The Sunshine Vitamin-Vitamin D (The World’s Most Common Deficiency)
Home  / The Sunshine Vitamin-Vitamin D (The World’s Most Common Deficiency)
The Sunshine Vitamin-Vitamin D (The World’s Most Common Deficiency)
Home  / The Sunshine Vitamin-Vitamin D (The World’s Most Common Deficiency)


Vitamin D is a fat-soluble vitamin (mixes or dissolves in fat), which means it can be stored in body fat for an extended length of time.

Having enough Vitamin D has multiple roles in the body, helping to:

  • Maintain the health of bones and teeth.
  • Support the health of the immune system, brain, and nervous system.
  • Regulate insulin levels and aid diabetes
  • Support lung function and cardiovascular health.
  • Influence the expression of genes involved in cancer development.

Vitamins are nutrients that cannot be created by the body and therefore must be taken in through our diet. However, vitamin D can be synthesized by our body, as long as we get an adequate amount of UV light exposure (from the sun) on our skin.

Sun exposure on bare skin for 5-10 minutes 2-3 times per week allows most people to produce sufficient vitamin D, but vitamin D breaks down quite quickly, meaning that stores can run low. But due to modern office-based lifestyles, sun exposure on its own is no longer enough.

For instance, darker skin color and the use of sunscreen reduce the body’s ability to absorb the ultraviolet radiation B (UVB) rays from the sun needed to produce vitamin D. A sunscreen with sun protection factor (SPF) 30 can reduce the body’s ability to synthesize the vitamin by 95 percent.

Two main types of vitamin D
  • Vitamin D2 (ergocalciferol): Found in plant foods.
  • Vitamin D3 (cholecalciferol): Found in animals, like fatty fish and egg yolks.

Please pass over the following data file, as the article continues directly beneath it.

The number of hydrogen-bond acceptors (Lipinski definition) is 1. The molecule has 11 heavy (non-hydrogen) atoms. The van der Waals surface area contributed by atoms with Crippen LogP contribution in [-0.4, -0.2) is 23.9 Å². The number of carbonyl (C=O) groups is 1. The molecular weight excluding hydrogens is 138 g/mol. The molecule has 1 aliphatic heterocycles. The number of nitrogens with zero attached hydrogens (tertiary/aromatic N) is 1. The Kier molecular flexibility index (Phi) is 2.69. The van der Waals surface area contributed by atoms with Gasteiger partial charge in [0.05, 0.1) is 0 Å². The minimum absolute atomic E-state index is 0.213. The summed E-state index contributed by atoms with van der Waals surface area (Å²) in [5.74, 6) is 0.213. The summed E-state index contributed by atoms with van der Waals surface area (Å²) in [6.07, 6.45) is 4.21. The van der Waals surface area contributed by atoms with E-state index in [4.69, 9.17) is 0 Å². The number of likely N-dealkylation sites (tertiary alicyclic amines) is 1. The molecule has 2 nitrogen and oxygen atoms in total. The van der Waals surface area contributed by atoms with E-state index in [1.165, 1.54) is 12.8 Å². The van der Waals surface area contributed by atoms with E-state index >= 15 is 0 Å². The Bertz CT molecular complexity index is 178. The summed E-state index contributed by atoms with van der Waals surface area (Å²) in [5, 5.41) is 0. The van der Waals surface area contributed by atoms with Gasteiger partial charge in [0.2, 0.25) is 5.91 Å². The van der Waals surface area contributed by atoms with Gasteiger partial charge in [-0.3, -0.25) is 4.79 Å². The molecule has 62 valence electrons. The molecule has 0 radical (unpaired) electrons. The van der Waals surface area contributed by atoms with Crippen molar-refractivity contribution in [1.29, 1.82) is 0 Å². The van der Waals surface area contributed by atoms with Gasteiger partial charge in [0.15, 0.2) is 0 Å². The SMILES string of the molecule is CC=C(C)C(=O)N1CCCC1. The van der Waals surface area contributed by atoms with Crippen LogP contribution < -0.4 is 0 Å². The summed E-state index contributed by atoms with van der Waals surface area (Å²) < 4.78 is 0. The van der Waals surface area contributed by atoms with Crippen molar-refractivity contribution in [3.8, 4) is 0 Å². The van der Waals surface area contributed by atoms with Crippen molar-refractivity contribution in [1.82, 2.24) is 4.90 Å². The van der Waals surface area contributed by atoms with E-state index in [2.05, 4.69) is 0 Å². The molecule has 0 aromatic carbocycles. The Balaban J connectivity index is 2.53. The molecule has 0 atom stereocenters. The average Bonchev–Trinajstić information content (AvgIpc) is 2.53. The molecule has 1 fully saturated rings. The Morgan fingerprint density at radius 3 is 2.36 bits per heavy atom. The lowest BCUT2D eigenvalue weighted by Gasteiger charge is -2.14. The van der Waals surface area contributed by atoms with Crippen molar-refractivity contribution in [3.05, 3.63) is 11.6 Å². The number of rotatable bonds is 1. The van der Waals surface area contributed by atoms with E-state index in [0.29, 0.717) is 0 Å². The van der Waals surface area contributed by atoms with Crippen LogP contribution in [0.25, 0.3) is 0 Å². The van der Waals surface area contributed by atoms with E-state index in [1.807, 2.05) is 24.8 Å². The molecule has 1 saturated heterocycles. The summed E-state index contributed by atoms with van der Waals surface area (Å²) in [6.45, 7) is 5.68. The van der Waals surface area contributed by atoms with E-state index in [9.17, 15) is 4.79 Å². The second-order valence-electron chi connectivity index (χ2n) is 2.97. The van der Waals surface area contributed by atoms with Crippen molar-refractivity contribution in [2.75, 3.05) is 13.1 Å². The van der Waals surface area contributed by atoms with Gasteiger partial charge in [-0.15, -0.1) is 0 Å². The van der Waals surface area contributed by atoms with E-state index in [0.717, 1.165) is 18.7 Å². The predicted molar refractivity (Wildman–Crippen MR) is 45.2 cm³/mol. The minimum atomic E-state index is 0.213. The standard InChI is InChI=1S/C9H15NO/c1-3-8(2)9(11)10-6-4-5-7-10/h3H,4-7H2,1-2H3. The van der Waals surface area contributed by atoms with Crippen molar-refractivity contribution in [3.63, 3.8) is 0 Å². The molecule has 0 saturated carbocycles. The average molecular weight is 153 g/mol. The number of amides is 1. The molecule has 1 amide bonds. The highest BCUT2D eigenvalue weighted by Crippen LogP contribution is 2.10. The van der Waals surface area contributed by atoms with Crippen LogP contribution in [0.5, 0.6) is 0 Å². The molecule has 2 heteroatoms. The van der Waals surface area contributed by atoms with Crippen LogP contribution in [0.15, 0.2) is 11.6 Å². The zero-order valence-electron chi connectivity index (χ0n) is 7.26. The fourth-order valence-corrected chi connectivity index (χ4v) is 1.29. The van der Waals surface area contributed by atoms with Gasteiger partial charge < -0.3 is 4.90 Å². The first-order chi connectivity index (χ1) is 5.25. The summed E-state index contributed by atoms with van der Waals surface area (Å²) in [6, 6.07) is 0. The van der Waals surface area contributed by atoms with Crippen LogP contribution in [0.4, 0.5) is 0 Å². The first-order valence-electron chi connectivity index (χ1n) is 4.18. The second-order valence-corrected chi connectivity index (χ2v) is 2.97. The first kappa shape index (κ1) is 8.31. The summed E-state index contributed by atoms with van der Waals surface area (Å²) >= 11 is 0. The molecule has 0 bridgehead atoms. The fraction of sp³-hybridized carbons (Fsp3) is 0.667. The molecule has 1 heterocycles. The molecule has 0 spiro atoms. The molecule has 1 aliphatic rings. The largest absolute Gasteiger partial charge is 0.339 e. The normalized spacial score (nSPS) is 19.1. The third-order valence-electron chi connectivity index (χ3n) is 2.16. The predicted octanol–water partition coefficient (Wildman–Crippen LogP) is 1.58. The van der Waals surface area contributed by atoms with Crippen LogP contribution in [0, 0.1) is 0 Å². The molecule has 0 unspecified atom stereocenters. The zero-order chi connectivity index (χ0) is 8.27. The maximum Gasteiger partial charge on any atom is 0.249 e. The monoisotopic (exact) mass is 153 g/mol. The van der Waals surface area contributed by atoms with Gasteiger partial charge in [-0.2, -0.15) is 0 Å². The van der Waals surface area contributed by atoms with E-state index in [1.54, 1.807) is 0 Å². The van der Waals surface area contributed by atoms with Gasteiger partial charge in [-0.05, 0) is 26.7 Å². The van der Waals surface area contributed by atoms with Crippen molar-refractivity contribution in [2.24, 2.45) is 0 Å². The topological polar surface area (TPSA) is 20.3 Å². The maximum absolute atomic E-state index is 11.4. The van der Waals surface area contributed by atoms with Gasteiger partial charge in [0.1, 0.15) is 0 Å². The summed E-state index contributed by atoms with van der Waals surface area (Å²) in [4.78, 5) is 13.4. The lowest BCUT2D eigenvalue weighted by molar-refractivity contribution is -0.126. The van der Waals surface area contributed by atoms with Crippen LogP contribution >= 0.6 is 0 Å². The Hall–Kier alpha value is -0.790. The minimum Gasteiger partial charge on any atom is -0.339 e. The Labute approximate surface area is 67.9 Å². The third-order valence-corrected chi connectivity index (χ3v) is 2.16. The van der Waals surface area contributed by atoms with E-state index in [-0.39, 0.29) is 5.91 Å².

Both are converted into the “active” type in the body when exposed to UV light from the sun.


One microgram of vitamin D is equal to 40 IU of vitamin D.

The recommended intakes of vitamin D throughout life:

  • Infants 0-12 months – 400 IU (10 mcg).
  • Children 1-18 years – 600 IU (15 mcg).
  • Adults to age 70 – 600 IU (15 mcg).
  • Adults over 70 – 800 IU (20 mcg).
  • Pregnant or lactating women – 600 IU (15 mcg).

The standard dose for vitamin D3 supplementation is 1,000‑2,000 IU (International Unit) per day, this is sufficient to meet the needs of most of the population.

The safe upper limit is said to be 4,000 IU (100 micrograms) per day.

Note:  It’s important to monitor regularly the blood levels of vitame D to ensure that the levels are as per recommended for different age groups and toxic levels are not attained


There are several commonly overlooked factors to consider before you supplement and while you supplement:

  • Vitamin D supplements should be taken daily with meals or a food source that contains fat.
  • Vitamin D supplements are known to interact with steroid medications, weight loss drugs and certain cholesterol-lowering drugs. These may inhibit the absorption of vitamin D.
  • Vitamin D and calcium supplementation seem to complement each other. This could be why combination treatment may be additionally beneficial in some aspects of health, including blood pressure and cancer risk.
  • Vitamin D may complement vitamin K2 supplementation as both share similar roles and mechanisms when it comes to heart and bone health.
  • Maintaining adequate magnesium levels also appears to be important for the function of vitamin D.

Remember that no nutrient acts in isolation, and no one supplement is a cure-all for your health problems. Supplements should be used as a tool to support a healthy diet and lifestyle, not replace it.

Vitamin D food sources

  • cod liver oil, 1 tablespoon: 1,360IU
  • herring, fresh, raw, 4 ounces: 1,056IU
  • swordfish, cooked, 4 ounces: 941IU
  • raw maitake mushrooms, 1 cup: 786IU
  • salmon, sockeye, cooked, 4 ounces: 596IU
  • sardines, canned, 4 ounces: 336IU
  • fortified skim milk, 1 cup: 120IU
  • tuna, canned in water, drained, 3 ounces: 68IU
  • egg, chicken, whole large: 44IU